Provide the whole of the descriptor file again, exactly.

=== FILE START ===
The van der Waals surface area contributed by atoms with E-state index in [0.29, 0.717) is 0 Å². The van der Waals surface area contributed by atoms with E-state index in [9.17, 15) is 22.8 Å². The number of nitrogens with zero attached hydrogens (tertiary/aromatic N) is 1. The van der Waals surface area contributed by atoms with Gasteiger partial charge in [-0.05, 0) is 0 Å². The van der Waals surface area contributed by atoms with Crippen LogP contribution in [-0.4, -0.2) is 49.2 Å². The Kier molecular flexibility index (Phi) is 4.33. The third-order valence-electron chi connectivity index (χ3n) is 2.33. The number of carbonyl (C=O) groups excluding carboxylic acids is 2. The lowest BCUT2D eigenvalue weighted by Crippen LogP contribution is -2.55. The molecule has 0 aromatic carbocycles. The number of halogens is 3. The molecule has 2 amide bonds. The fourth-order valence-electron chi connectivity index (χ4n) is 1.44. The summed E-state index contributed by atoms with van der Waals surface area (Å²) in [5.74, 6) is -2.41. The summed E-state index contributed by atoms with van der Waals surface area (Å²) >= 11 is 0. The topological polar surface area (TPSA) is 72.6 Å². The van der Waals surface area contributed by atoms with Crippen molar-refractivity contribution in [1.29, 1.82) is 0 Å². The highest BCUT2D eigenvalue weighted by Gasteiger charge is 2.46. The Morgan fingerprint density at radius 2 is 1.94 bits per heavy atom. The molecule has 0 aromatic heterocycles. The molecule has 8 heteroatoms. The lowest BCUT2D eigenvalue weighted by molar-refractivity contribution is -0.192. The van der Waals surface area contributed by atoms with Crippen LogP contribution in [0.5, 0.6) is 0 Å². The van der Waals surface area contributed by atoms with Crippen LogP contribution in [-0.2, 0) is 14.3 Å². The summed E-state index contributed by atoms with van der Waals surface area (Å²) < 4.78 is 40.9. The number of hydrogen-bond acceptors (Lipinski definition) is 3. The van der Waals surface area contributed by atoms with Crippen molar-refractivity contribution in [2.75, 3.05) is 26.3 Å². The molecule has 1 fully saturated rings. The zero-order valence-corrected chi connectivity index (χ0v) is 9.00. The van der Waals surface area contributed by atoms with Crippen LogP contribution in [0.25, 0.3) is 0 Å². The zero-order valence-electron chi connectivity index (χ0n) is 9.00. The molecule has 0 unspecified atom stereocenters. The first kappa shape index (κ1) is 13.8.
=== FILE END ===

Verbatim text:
The van der Waals surface area contributed by atoms with E-state index in [0.29, 0.717) is 0 Å². The van der Waals surface area contributed by atoms with E-state index in [9.17, 15) is 22.8 Å². The number of nitrogens with zero attached hydrogens (tertiary/aromatic N) is 1. The van der Waals surface area contributed by atoms with Gasteiger partial charge in [-0.05, 0) is 0 Å². The van der Waals surface area contributed by atoms with Crippen LogP contribution in [-0.4, -0.2) is 49.2 Å². The Kier molecular flexibility index (Phi) is 4.33. The third-order valence-electron chi connectivity index (χ3n) is 2.33. The number of carbonyl (C=O) groups excluding carboxylic acids is 2. The lowest BCUT2D eigenvalue weighted by Crippen LogP contribution is -2.55. The molecule has 0 aromatic carbocycles. The number of halogens is 3. The molecule has 2 amide bonds. The fourth-order valence-electron chi connectivity index (χ4n) is 1.44. The summed E-state index contributed by atoms with van der Waals surface area (Å²) in [5.74, 6) is -2.41. The summed E-state index contributed by atoms with van der Waals surface area (Å²) >= 11 is 0. The topological polar surface area (TPSA) is 72.6 Å². The van der Waals surface area contributed by atoms with Crippen molar-refractivity contribution in [1.29, 1.82) is 0 Å². The highest BCUT2D eigenvalue weighted by Gasteiger charge is 2.46. The Morgan fingerprint density at radius 2 is 1.94 bits per heavy atom. The molecule has 0 aromatic heterocycles. The molecule has 8 heteroatoms. The lowest BCUT2D eigenvalue weighted by molar-refractivity contribution is -0.192. The van der Waals surface area contributed by atoms with Crippen LogP contribution in [0.5, 0.6) is 0 Å². The van der Waals surface area contributed by atoms with Crippen LogP contribution in [-0.2, 0) is 14.3 Å². The summed E-state index contributed by atoms with van der Waals surface area (Å²) < 4.78 is 40.9. The number of hydrogen-bond acceptors (Lipinski definition) is 3. The van der Waals surface area contributed by atoms with Crippen molar-refractivity contribution in [2.75, 3.05) is 26.3 Å². The molecule has 1 fully saturated rings. The zero-order valence-corrected chi connectivity index (χ0v) is 9.00. The van der Waals surface area contributed by atoms with Crippen LogP contribution in [0.25, 0.3) is 0 Å². The zero-order valence-electron chi connectivity index (χ0n) is 9.00. The molecule has 0 unspecified atom stereocenters. The first kappa shape index (κ1) is 13.8.